Do Parties Matter?: Estimating the Effect of Political Power in Multi-party Systems
This paper estimates the effect of political power on tax policies in municipal councils under a proportional election system. The main challenge in estimating the causal effect of parties on policy is to isolate the effect of power from underlying voter preferences and the selection effect of parties. We use an instrumental variable approach where close elections provide the exogenous variation in our variable of interest: voting power. Using data from German municipalities in the state of Bavaria, our estimation results suggest that power does matter. Somewhat surprisingly, the center-left party SPD is found to lower all three locally controlled taxes, whereas The Greens increase both property taxes considerably. These results remain robust across a range of specifications. What is more, the effect of the SPD is confirmed by a simple regression discontinuity estimation of mayors in these local governments.
|Date of creation:||2012|
|Contact details of provider:|| Postal: Mohrenstraße 58, D-10117 Berlin|
Web page: http://www.diw.de/en
More information through EDIRC
Please report citation or reference errors to , or , if you are the registered author of the cited work, log in to your RePEc Author Service profile, click on "citations" and make appropriate adjustments.:
- Fernando Ferreira & Joseph Gyourko, 2009.
"Do Political Parties Matter? Evidence from U.S. Cities,"
The Quarterly Journal of Economics,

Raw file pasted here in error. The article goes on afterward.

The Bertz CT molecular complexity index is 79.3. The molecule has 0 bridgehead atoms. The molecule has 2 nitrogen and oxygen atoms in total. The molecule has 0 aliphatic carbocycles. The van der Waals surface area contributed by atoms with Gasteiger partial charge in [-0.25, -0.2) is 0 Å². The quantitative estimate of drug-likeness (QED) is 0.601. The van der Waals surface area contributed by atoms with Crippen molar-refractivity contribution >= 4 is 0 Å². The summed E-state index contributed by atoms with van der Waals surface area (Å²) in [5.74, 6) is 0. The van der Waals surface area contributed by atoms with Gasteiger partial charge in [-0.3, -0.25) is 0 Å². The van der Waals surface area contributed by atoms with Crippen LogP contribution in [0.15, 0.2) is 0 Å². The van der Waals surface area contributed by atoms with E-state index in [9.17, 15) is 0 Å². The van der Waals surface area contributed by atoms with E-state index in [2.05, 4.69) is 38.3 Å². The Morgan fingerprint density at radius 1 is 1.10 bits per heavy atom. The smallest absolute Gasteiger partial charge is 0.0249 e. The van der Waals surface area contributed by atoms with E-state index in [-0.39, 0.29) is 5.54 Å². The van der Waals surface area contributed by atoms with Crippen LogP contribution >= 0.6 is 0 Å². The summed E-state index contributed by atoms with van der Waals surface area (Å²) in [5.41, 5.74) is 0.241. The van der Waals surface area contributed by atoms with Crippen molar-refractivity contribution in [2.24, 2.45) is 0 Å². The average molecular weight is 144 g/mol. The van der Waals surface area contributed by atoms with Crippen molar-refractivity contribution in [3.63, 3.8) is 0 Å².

Oxford University Press, vol. 124(1), pages 399-422.
- Fernando Ferreira & Joseph Gyourko, 2007. "Do Political Parties Matter? Evidence from U.S. Cities," NBER Working Papers 13535, National Bureau of Economic Research, Inc.
- David S. Lee & Thomas Lemieux, 2010. "Regression Discontinuity Designs in Economics," Journal of Economic Literature, American Economic Association, vol. 48(2), pages 281-355, June.
- David S. Lee & Thomas Lemieux, 2009. "Regression Discontinuity Designs in Economics," Working Papers 1118, Princeton University, Department of Economics, Industrial Relations Section..
- David S. Lee & Thomas Lemieux, 2009. "Regression Discontinuity Designs in Economics," NBER Working Papers 14723, National Bureau of Economic Research, Inc.
- Olle Folke, 2010. "Shades of brown and green: Party effects in proportional election systems," Working Papers 2010/25, Institut d'Economia de Barcelona (IEB).
- Guido Imbens & Karthik Kalyanaraman, 2012. "Optimal Bandwidth Choice for the Regression Discontinuity Estimator," Review of Economic Studies, Oxford University Press, vol. 79(3), pages 933-959.
- Imbens, Guido W. & Kalyanaraman, Karthik, 2009. "Optimal Bandwidth Choice for the Regression Discontinuity Estimator," IZA Discussion Papers 3995, Institute for the Study of Labor (IZA).
- Guido Imbens & Karthik Kalyanaraman, 2009. "Optimal Bandwidth Choice for the Regression Discontinuity Estimator," NBER Working Papers 14726, National Bureau of Economic Research, Inc.
- Guido Imbens & Karthik Kalyanaraman, 2010. "Optimal bandwidth choice for the regression discontinuity estimator," CeMMAP working papers CWP05/10, Centre for Microdata Methods and Practice, Institute for Fiscal Studies.
- Torsten Persson & Guido Tabellini, 2002. "Political Economics: Explaining Economic Policy," MIT Press Books, The MIT Press, edition 1, volume 1, number 0262661314, January.
- Per Pettersson-Lidbom, 2008. "Do Parties Matter for Economic Outcomes? A Regression-Discontinuity Approach," Journal of the European Economic Association, MIT Press, vol. 6(5), pages 1037-1056, September. Full references (including those not matched with items on IDEAS)